by Deanna Parkton
Regardless of what industry you started your career in or which one you are currently working in, you can continue to build skills that will serve you no matter the type of roles you pursue in the future. Often, we can feel restricted by our industry and may feel boxed into the career we chose at the start. In our last blog post The Culture Change of Choosing a Career, we discussed the way that the current world of work is changing – opening up opportunities for all of us to explore different pathways.
When thinking about ways to continue differentiating yourself, think about yourself as a skills-based professional rather than an industry-based professional. This is a strategic and beneficial way to move through your career. Not only will you avoid being limited to your original career path, but you will naturally open up new doors to opportunity. For example, the data-minded teacher who uses advanced Excel or data visualization can open up their future career options into data analytics. The warehouse manager who specializes in project management from an operations and logistics standpoint might transition into a project manager role in a brand new industry.
In order to do this, think about your exploration as a step-by-step process. By breaking things down into smaller steps, it can feel a lot more manageable.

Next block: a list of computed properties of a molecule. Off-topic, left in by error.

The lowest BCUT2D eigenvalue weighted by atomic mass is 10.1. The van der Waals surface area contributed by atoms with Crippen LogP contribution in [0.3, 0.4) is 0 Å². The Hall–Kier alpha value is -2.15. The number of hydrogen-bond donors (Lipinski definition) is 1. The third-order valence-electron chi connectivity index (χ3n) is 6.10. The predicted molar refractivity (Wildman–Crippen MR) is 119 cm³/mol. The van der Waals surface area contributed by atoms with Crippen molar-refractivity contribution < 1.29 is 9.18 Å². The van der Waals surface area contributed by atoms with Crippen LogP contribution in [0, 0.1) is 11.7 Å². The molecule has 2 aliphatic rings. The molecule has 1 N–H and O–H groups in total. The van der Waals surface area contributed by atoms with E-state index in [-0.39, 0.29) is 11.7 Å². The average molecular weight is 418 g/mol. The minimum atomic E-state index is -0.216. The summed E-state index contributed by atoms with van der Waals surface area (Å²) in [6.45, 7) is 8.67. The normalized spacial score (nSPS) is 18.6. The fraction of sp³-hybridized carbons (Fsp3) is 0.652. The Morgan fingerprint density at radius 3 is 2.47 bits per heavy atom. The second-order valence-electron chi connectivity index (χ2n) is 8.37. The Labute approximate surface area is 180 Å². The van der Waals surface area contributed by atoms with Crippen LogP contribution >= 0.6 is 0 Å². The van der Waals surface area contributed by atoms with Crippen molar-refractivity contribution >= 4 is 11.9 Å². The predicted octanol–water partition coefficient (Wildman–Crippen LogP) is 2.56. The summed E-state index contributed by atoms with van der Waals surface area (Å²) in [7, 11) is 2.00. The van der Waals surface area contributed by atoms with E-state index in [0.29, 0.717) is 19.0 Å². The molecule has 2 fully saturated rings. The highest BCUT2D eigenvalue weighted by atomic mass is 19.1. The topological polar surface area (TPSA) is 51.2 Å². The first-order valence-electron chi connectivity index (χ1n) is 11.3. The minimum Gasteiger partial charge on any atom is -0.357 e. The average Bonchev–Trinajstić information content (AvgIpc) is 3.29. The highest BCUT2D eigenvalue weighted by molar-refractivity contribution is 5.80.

Research in-demand skills
(either in your desired future industry or versatile skills that work across industries)
Forbes highlighted top skills from the book Future Skills: The 20 Skills and Competencies Everyone Needs to Succeed in a Digital World, listing digital literacy and data literacy as the top two in-demand skills.
LinkedIn highlighted skills such as project management and research as in-demand soft skills. The article also highlights in-demand hard skills such as various technologies and types of software platforms (i.e. CRM – customer relationship management software).
Reflect on your current skills
Identify what skills you currently use in your role. These can be skills that are already a part of your job description, or skills that you have implemented out of necessity or as part of your natural abilities. If you are the “go-to” person for all things tech-related, be sure to give yourself credit for this ability. Maybe you saw a need for new processes to be created and you took the initiative to do so. Thinking of yourself as a process-oriented individual who strives for efficiency and transparency will help you see all of the additional value that you bring to your role.
Identify skills you would like to develop
Based on your research and what you already have to offer, you can identify either new skills or skills that you want to further hone. There are so many online options to learn and expand skills. LinkedIn Learning has courses on a wide-range of topics including soft skills like leadership and communication as well as countless technologies and software platforms. Other online sites such as edX, Coursera and Udacity include similar opportunities to learn – often boasting both free and paid courses.